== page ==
Phosphorus-containing lipid molecule self-assembles into a cuboid structure

June 5, 2017
Artist's impression of the observed phospholipid cubes. The molecules are so closely packed that the membrane can scarcely be bent, resulting in the cuboid shape. Credit: Moser Graphic Design moser.ch

For the first time, scientists have observed a phosphorus-containing lipid molecule that assembles by itself to form cubes. Research carried out at facilities including DESY has shown that the unusual shape is due to special bonds in the synthetic molecule, a particular phospholipid. Phospholipids play an important role in living organisms, forming membranes, among other things. The new findings enhance the understanding of the forces acting within biological membranes and could open up new pathways in medicine. The researchers headed by Andreas Zumbühl from the University of Fribourg in Switzerland present their results in the journal Angewandte Chemie.

Their special chemical allows to self-assemble to form membranes consisting of two connected layers of molecules. These are a key component of the biological membranes that separate the various parts of a living cell. Membranes made of phospholipids can also automatically form three-dimensional, enclosed structures, for example in water where they produce so-called vesicles.

Normally, such vesicles are spherical in shape, to minimise the surface tension. However, the 1,2-diamidophospholipid now analysed by the scientists produces cuboid vesicles at room temperature. This is because this phospholipid forms very close-packed and therefore very stiff layers, which are very difficult to bend, thanks to special bonds, known as hydrogen bonds, which minimise the distance between the molecules. When it assembles as a three-dimensional structure, the continues to favour flat surfaces and structures having as few edges as possible, conditions that are satisfied by a cube.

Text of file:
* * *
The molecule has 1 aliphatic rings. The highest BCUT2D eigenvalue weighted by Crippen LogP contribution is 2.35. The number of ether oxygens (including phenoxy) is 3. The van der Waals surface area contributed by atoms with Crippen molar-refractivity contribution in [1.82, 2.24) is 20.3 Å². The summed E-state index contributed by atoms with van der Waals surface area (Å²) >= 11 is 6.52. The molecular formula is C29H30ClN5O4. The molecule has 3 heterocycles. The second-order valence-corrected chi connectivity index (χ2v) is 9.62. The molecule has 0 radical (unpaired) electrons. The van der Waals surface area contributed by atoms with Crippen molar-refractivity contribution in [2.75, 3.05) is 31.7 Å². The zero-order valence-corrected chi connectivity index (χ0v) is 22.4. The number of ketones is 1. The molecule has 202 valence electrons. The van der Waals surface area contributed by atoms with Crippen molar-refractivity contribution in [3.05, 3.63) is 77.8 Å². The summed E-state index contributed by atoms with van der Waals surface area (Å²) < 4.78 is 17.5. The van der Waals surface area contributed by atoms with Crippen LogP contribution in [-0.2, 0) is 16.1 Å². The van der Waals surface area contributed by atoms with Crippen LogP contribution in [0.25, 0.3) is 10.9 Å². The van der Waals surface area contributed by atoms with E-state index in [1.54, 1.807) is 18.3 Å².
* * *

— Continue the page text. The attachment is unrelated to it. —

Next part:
Its unusual structure could make this phospholipid interesting for medical applications, for example to deliver drugs to specific parts of the body. "The edges of the cube are formed by the outer molecular layer, whereas the inner layer has a discontinuity here. This membrane defect means that the structure may break there if the cube is shaken," explains Zumbühl. A drug that has been encapsulated in the cube can therefore be released in a controlled fashion. "One might for example encase a drug that dissolves blood clots and use this in an emergency after a heart attack. High shear stresses would be exerted on the cube in a blocked artery, releasing the drug at precisely the location where it can do the most good," says Zumbühl. The cube currently being studied is not itself suitable for such applications, however, since it is as yet too fragile.

Phospholipid cubes like these could one day be used for targeted drug delivery. The edges of the cube are its weakest point, so that it can be opened by shaking or applying larger forces, releasing the enclosed substance when and where it is needed. Credit: Moser Graphic Design moser.ch

For the team of research scientists, the phospholipid examined is most of all an important step on the way to a greater objective: "We would like to understand what forces are acting in the membrane, so that we can later deliberately influence these. This would allow us to use phospholipids as a kind of building material, so as to construct specific structures on a cellular level," says Zumbühl. To understand the precise details of the phospholipids, the scientists synthesise certain molecules, modifying their structure and properties slightly each time, in order to see what effect this has. Because a small change in the structure of a phospholipid can have a large effect.

The beamline P08 at DESY's X-ray source PETRA III had to be specially equipped for these kind of structural investigations at the boundary between air and water. "Thanks to the optimisation of our set-up and the exact control of the temperatures and pressures acting on the membranes, even the surface pressure in an individual layer of the 1,2-diamidophospholipid could be determined," explains beamline scientist Olof Gutowski from DESY, who made these measurements possible. The result surprised the scientists: "For 30 years, it has generally been assumed that the pressure in a must be relatively high, around 30 Millinewton per metre," says Zumbühl. "In the membrane we studied, however, the pressure must be considerably lower, around 5 to 10 Millinewton per metre. This calls into question the long-standing rule of thumb."

More information: Frederik Neuhaus et al. Vesicle Origami: Cuboid Phospholipid Vesicles Formed by Template-Free Self-Assembly, Angewandte Chemie International Edition (2017). DOI: 10.1002/anie.201701634

Provided by: Deutsches Elektronen-Synchrotron

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